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‘Tolerated stay’: what protection does it give?

‘Tolerated stay’ is only one among over 60 different protection statuses granted on 15 different grounds among European Union (EU) countries. It is often granted to persons whose removal is impossible either for practical reasons (such as lack of documents or the country of origin’s refusal to accept the person) or because their removal would be tantamount to refoulement (and therefore in contravention of the Refugee Convention).[1] Fifteen EU Member States[2] grant tolerated stay status, with differing definitions and regulated by different legal instruments.

The grounds on which Member States grant tolerated stay are often the same as those for other complementary forms of protection, such as the ‘subsidiary protection’ status that is now standardised – ‘harmonised’ – throughout the EU. (Applicants who do not qualify for refugee status but who cannot return to their country of origin due to a real risk of suffering serious harm have the right to ‘subsidiary protection’.) However, tolerated stay most often comes with a different, usually reduced, ‘package of rights’, thus lowering the standards of protection. And whether the principle of non-refoulement is viewed merely as a negative obligation not to remove someone or also as a positive obligation deriving from recognition of the fundamental rights of the individual is relevant to the degree to which tolerated stay statuses comply with that principle.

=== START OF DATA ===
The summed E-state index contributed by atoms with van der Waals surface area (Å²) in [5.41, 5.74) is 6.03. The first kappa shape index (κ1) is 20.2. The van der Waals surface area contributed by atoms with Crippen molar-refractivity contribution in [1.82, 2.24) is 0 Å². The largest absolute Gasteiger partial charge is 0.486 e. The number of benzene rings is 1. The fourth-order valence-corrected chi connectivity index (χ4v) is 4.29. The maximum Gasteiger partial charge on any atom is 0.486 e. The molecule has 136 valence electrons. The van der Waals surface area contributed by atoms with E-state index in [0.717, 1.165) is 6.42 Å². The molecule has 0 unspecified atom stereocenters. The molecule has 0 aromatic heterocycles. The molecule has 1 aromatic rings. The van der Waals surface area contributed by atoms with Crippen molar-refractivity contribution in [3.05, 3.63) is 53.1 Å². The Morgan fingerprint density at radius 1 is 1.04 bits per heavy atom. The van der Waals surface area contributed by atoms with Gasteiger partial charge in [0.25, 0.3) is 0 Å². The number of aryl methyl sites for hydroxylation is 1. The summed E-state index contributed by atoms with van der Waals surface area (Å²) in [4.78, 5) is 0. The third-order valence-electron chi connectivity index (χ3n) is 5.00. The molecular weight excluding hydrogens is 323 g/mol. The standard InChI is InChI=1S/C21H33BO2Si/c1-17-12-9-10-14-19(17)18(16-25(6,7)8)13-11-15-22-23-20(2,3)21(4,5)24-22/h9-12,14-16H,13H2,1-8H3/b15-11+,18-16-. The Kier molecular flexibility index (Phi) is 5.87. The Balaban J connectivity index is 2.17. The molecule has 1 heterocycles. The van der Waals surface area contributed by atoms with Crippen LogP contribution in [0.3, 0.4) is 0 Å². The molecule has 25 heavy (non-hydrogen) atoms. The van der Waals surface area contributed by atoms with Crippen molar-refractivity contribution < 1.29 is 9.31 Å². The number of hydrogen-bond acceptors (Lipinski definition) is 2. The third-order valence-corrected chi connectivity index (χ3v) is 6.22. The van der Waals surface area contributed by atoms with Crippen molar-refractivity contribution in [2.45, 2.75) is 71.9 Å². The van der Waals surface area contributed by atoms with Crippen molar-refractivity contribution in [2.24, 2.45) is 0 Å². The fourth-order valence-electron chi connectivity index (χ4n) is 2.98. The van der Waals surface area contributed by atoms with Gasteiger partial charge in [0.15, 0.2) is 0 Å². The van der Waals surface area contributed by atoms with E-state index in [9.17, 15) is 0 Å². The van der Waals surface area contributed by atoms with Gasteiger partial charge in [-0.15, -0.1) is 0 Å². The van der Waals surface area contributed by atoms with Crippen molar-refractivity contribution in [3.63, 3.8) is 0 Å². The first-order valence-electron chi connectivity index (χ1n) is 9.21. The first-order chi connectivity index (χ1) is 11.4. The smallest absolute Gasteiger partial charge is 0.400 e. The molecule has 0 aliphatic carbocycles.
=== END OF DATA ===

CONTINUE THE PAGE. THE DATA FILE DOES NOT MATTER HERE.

Example rights attached to tolerated stay

In Poland, a permit for tolerated stay is granted either in respect of human rights enshrined in international instruments or where practical obstacles make removal impossible. The scope of the grounds for granting the permit are the same as applied for subsidiary protection but the scope of the permit for tolerated stay seems to be even wider, including explicit reference to the right of fair trial and other rights contained in the European Convention on Human Rights (ECHR). However, the set of rights attached to tolerated stay is different from those linked with subsidiary protection; although access to the labour market and health care are guaranteed for both, the same is not the case for social assistance rights (limited to basic shelter, meals and essential clothing), pension and family reunion rights (not available for tolerated stay permit holders). If they wish to obtain a permit to settle, tolerated stay permit holders must have proof of ten years of uninterrupted residence in Poland, and a further five years if they wish to apply for citizenship; the tolerated stay permit does not, in principle, entail the right to a Polish travel document.